NEW YORK – Maserati avoids the term “entry level,” and really avoids the term “greater volume,” but that’s the role of the new ’23 Maserati Grecale crossover SUV, which hits the U.S. market by around October, to be followed one year later by a battery-electric version.
“A lot of people don’t recognize the brand as a place to go for an SUV,” Bill Peffer, CEO of Maserati Americas, tells Wards during an interview at the Manhattan Maserati showroom here. “Our competitors have more than one SUV. Having the Grecale legitimizes us as a performance-SUV brand.”
According to Wards Intelligence data, U.S. sales for Maserati Americas, totaled 7,676 in 2021, an increase of 47.1% vs. 2020.
Suggested retail for the ’23 Maserati Grecale (pronounced Gray-KAH-lay) GT, the least-expensive trim and equipment level for the new model, is $64,995, including a $1,495 delivery fee. The brand already offers the Maserati Levante large crossover, which starts at $86,195 suggested retail, including $1,495 delivery.
Peffer says he expects the Maserati Grecale Modena, the midlevel trim and equipment package, to be the top-selling Grecale model. The Modena version starts at $74,395 suggested retail, including $1,495 delivery.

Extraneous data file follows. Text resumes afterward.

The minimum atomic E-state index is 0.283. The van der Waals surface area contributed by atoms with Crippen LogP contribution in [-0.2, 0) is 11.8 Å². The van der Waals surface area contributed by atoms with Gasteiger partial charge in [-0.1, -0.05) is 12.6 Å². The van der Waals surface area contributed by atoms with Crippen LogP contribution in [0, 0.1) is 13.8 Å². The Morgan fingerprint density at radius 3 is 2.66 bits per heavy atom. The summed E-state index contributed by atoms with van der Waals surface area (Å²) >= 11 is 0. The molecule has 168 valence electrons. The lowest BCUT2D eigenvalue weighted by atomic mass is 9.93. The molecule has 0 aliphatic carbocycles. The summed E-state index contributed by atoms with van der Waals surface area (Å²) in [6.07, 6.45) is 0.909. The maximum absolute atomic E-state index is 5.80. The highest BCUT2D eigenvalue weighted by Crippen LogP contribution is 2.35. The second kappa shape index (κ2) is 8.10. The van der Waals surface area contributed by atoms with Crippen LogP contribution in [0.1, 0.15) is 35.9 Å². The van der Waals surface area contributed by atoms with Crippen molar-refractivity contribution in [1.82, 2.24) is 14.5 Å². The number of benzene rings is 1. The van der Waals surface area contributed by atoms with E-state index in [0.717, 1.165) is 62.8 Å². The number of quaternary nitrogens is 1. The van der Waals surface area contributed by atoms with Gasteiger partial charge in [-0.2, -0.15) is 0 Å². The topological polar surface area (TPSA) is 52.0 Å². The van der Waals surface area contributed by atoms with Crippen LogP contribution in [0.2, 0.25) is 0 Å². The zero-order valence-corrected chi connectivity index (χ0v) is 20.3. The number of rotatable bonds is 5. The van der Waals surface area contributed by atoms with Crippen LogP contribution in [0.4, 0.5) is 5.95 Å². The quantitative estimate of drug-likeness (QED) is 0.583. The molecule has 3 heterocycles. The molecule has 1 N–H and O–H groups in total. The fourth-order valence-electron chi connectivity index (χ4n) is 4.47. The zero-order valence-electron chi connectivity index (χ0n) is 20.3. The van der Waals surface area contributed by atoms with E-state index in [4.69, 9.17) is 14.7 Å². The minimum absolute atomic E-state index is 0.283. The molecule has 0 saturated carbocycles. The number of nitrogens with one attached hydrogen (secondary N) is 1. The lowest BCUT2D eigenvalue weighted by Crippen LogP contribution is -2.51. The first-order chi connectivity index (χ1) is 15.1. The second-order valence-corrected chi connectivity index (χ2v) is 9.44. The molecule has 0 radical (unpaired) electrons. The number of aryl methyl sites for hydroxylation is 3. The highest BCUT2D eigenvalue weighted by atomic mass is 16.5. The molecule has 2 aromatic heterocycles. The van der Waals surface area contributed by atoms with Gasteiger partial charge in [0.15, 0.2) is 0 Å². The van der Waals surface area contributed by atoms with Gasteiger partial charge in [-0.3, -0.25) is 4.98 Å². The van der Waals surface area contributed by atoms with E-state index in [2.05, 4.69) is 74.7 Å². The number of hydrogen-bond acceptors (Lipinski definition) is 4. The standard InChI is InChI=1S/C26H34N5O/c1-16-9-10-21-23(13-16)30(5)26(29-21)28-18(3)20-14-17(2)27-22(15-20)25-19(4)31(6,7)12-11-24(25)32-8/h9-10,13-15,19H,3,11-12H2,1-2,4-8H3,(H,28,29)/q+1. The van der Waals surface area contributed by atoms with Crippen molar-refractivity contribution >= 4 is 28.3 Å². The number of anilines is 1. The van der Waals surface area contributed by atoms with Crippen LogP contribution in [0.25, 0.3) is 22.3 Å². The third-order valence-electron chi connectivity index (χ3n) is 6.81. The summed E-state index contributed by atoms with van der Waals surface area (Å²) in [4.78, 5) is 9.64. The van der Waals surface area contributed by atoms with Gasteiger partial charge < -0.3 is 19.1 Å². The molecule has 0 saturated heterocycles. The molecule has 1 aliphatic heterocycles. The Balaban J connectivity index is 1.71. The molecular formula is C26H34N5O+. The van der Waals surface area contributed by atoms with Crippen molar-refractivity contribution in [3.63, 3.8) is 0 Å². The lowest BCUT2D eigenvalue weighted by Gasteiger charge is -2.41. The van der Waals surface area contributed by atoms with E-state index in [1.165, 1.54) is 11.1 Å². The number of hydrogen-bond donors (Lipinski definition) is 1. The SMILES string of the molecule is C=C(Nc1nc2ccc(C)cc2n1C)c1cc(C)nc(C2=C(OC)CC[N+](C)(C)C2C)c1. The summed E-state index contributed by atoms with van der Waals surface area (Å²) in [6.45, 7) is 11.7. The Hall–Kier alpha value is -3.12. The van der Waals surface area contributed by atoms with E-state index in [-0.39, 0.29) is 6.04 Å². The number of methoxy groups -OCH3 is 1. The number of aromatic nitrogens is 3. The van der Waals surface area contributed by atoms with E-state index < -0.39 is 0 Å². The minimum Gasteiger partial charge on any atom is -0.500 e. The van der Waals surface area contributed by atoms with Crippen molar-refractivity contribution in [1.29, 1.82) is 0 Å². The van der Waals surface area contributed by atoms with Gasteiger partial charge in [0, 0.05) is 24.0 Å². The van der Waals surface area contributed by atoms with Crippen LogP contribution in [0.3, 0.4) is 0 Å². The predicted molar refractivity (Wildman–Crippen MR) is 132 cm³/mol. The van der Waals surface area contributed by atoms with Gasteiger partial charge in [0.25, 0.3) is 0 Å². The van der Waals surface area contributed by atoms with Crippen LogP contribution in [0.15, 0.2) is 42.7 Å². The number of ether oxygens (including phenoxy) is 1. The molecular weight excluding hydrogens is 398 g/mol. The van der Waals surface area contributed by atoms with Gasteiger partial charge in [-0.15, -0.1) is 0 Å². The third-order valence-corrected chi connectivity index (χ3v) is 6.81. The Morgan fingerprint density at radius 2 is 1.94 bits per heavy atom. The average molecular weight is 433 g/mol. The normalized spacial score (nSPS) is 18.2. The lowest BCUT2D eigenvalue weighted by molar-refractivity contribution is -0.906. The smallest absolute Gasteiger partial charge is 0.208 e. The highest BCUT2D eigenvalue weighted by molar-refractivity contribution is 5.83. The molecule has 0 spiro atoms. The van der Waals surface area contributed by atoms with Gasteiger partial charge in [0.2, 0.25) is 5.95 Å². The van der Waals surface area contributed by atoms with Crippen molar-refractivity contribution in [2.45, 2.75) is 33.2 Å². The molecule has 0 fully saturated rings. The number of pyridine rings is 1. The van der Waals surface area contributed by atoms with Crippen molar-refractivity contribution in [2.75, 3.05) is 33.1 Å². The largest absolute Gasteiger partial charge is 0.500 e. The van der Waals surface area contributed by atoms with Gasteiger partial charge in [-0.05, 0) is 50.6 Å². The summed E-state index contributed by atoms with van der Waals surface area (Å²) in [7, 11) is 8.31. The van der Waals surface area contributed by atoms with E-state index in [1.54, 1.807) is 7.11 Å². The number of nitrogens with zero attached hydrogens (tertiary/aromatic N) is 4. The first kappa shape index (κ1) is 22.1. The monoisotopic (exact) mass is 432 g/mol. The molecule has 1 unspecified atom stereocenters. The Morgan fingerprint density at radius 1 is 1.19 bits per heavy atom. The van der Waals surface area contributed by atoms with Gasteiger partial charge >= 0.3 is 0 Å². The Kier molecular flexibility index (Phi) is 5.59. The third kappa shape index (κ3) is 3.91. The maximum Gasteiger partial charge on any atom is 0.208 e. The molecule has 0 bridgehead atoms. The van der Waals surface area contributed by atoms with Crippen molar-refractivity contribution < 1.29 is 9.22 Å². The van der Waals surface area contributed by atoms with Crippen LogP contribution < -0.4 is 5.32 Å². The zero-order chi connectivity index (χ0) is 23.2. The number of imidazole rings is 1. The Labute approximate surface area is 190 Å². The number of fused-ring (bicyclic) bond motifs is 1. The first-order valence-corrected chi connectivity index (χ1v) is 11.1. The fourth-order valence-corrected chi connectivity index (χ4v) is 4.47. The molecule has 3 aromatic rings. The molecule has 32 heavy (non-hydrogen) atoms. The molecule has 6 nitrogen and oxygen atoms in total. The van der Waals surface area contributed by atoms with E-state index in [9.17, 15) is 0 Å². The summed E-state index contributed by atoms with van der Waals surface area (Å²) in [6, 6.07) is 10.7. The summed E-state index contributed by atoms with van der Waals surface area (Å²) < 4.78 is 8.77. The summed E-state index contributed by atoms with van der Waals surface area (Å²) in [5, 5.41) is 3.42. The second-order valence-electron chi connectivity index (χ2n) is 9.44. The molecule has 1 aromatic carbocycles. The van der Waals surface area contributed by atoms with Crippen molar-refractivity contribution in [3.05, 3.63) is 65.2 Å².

“Our focus is on the midlevel one, the Modena,” he says. Top of the line is the Maserati Grecale Trofeo, which starts at $103,995, with $1,495 delivery.
Starting with the current model year, the Stellantis luxury brand is rolling out new names for its entry, midlevel and top-of-the-line trim and equipment packages – GT, Modena, and Trofeo, respectively – across the lineup to reduce complexity, Peffer says.
Less build complexity means lower costs for Maserati and simpler ordering for customers, he says. The ’23 Maserati MC20, a low-volume sportscar, is an exception to the new naming rules. Its main variants are a coupe and a convertible; the latter is the Maserati MC20 Cielo.
“Previously, we had three models: the Levante, the Quattroporte and the Ghibli, two or three powertrains each, two or three trim and equipment packages each – which might have different names from one model to the next – plus a ton of colors. The possible, orderable configurations were so numerous,” he says.
The base Maserati Grecale GT (296 hp) and midlevel Maserati Grecale Modena (325 hp) are mild hybrids, each with an electric motor and internal-combustion engine. The ICE is a 2.0L 4-cyl.
The Maserati Grecale Trofeo has a twin-turbo V-6 that generates 523 hp. It’s a de-tuned version of the engine in the MC20, which generates 621 hp, Peffer says.
Peffer avoids predicting a sales volume target for the Grecale, except to note the performance crossover SUV segment is much bigger and more “rational” than Maserati’s typical niche models.
The Maserati Grecale has three “unique selling propositions,” Peffer says: more interior space, more horsepower and more technology than competing models. For example, there’s the Maserati Intelligent Assistant Multimedia System, which operates with voice control.
“The segment is big. Everybody is in it,” Peffer says. “So, we’ve got to have some sort of competitive advantage if we’re going to succeed.”